Giving up buttered grits for health care? As Alabama ballooned to take the #2 spot (right behind #1 ranked Mississippi) in the national obesity rankings, the state is cracking down on free health care payouts for state workers who are overweight. It's issued a get-slim-or-pay-up ultimatum for the nearly 40,000 workers on the state's insurance plan. They'll have a year to lose weight or start paying $25 a month toward their usually free plan.
Alabama already charges smokers — an incentive that has spurred some to snub out the butts — and other states reward workers for healthy habits. Ohio, for instance, pays workers $50 for getting health screenings and $50 for following the advice.
Not everyone is happy about the plan. To see why, read more.
One size-acceptance advocate says the new Alabama insurance policy will cause stress for workers. She says, "I'm big and beautiful and doing my best to keep my stress levels down so I can stay healthy. That's big, not lazy, not a glutton and certainly not deserving of the pompous, poisonous disrespect served up daily to those of us with more bounce to the ounce." The Alabama program will go by the body mass index chart — anyone with a BMI over 35 will be charged. Research shows that this demographic costs an average of $1,700 extra dollars in health care per year, far more than the $300 an overweight worker will be charged.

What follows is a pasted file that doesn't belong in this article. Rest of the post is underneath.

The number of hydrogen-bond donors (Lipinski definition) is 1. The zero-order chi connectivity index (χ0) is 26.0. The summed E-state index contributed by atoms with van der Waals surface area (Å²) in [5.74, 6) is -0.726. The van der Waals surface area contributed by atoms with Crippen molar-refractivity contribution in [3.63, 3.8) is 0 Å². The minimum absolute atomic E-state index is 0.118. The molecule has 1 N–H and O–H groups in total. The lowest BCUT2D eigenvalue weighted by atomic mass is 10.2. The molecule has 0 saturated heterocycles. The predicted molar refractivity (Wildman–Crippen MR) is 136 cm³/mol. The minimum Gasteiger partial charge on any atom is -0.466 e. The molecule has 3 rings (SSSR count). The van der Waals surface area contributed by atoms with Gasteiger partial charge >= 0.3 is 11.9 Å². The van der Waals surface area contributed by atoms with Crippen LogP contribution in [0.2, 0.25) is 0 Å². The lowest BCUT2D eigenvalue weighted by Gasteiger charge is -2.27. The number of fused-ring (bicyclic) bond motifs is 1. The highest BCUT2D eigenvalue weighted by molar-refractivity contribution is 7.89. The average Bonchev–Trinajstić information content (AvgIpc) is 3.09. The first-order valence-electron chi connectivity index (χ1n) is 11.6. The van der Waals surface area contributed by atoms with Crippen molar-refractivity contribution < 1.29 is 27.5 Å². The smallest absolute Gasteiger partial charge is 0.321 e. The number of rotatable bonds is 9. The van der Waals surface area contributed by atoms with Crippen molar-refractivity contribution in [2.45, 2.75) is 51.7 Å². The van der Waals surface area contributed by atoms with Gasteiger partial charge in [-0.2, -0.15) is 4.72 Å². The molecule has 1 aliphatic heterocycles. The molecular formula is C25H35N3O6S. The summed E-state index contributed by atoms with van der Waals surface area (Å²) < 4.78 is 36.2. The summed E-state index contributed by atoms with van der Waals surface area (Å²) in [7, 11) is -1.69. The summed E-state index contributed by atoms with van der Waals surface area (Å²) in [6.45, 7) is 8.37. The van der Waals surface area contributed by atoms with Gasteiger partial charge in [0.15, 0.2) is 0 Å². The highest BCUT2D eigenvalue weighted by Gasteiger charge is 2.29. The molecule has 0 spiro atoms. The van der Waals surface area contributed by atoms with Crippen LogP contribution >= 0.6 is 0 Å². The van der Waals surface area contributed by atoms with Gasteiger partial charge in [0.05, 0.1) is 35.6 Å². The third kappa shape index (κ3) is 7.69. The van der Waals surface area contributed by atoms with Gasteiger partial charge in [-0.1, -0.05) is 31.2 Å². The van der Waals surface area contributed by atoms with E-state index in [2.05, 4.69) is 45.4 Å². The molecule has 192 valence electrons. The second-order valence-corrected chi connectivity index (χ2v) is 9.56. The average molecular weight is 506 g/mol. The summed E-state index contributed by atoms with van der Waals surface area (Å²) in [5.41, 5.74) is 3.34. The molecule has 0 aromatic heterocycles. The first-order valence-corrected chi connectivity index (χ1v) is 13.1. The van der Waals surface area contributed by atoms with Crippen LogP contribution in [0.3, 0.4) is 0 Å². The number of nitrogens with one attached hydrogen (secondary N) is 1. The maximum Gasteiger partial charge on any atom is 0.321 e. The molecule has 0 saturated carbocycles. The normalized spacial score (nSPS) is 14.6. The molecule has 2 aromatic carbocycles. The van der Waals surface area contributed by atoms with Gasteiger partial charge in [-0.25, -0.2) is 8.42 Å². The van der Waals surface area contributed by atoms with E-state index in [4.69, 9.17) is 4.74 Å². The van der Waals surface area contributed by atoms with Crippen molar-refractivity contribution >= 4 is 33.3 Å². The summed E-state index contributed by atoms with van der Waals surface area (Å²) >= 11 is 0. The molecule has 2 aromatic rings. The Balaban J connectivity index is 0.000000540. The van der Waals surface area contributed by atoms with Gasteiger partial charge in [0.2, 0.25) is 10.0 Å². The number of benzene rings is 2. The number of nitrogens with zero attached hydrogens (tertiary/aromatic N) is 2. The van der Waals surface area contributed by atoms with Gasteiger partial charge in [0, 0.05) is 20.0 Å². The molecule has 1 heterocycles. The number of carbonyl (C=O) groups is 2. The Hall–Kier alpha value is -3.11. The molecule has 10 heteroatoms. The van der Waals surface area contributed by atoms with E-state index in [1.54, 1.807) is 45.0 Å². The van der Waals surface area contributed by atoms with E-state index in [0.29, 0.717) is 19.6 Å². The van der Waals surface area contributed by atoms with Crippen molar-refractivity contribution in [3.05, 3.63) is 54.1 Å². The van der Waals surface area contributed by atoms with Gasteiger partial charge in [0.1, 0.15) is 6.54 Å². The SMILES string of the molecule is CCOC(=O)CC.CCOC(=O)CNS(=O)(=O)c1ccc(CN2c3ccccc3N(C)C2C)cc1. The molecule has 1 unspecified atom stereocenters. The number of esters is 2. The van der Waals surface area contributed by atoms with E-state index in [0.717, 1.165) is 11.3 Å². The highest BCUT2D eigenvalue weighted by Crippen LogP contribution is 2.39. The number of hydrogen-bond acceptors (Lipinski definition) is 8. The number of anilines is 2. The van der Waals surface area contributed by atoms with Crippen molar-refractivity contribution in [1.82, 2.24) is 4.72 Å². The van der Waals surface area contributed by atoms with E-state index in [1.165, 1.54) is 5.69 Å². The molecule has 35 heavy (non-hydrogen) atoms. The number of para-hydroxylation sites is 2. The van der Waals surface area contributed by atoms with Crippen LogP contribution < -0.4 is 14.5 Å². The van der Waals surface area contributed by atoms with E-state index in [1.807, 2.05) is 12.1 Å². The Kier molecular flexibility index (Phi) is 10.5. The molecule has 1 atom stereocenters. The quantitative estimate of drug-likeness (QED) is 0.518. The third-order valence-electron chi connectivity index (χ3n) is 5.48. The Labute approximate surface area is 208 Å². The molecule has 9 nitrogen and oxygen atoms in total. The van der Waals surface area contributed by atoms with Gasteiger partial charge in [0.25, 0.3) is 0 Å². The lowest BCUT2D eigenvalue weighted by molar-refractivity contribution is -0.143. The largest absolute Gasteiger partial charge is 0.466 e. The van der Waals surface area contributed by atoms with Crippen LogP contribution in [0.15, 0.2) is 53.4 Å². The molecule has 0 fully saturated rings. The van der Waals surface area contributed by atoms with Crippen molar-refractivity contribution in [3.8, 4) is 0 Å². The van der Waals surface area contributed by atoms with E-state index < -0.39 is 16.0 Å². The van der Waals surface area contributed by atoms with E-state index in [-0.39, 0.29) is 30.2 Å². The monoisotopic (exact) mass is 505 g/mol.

Is this plan fair? Is it a good plan to motivate healthy changes, or does it tip the scales in the wrong direction?